Panacea is also developing a vaccine for Pneumococcal diseases manifested often as Pneumonia. Named NuCoVac-11, the vaccine, which has completed phase II clinical trials, provides protection against 11 of the most common disease-causing serotypes. "It will be an affordable vaccine for developing countries, including India. We have received permission for phase III. We are targeting to launch in 2024," says Jain.

"Apart from this, we are also looking at Tetanus and Diphtheria (TD), a programme done by governments across the world. India is currently procuring — close to 80 million doses of this vaccine annually, from two suppliers. We will be the third supplier. We have a capacity to produce 70 million doses annually," says Jain.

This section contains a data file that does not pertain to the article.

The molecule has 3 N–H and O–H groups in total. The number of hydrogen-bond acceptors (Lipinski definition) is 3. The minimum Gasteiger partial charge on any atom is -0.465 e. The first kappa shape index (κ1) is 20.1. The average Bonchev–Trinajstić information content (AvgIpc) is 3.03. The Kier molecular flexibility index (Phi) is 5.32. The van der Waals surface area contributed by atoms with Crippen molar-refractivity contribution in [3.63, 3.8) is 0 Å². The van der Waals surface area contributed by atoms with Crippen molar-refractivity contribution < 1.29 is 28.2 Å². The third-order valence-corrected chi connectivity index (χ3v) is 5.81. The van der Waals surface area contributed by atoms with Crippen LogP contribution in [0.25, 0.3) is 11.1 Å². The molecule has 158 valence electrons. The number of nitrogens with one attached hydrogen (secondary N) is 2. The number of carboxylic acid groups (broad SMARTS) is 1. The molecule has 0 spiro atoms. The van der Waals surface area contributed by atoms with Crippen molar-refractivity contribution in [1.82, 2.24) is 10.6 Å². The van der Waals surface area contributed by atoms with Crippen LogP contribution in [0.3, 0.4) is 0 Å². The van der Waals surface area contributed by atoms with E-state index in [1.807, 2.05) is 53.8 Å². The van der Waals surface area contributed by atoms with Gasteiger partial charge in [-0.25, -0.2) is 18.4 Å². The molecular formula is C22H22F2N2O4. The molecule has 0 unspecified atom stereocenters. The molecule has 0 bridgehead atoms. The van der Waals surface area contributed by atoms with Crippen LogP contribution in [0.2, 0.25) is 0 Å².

On the pharmaceutical front, in April 2022, Panacea joined hands with Apotex to launch the authorised generic version of cancer drug nAb-Paclitaxel in the U.S. This nano particle-based medicine is also registered in Canada and Australia, and Panacea expects to introduce it in these markets in 2023.

Like several other vaccine makers, Panacea also had plans to capitalise on Covid-19 vaccine demand, but it did not take off. The company's agreement with Russian Direct Investment Fund to produce and sell Sputnik V Covid-19 vaccine developed by the Gamaleya National Research Center of Epidemiology and Microbiology didn't make much headway due to geopolitical issues arising out of the Russia-Ukraine war.

It seems that instead of the one-off revenue from Covid-19 vaccine, Panacea will derive strength from the one-time sale of its India pharma brands to boost the company's development plans for future vaccines.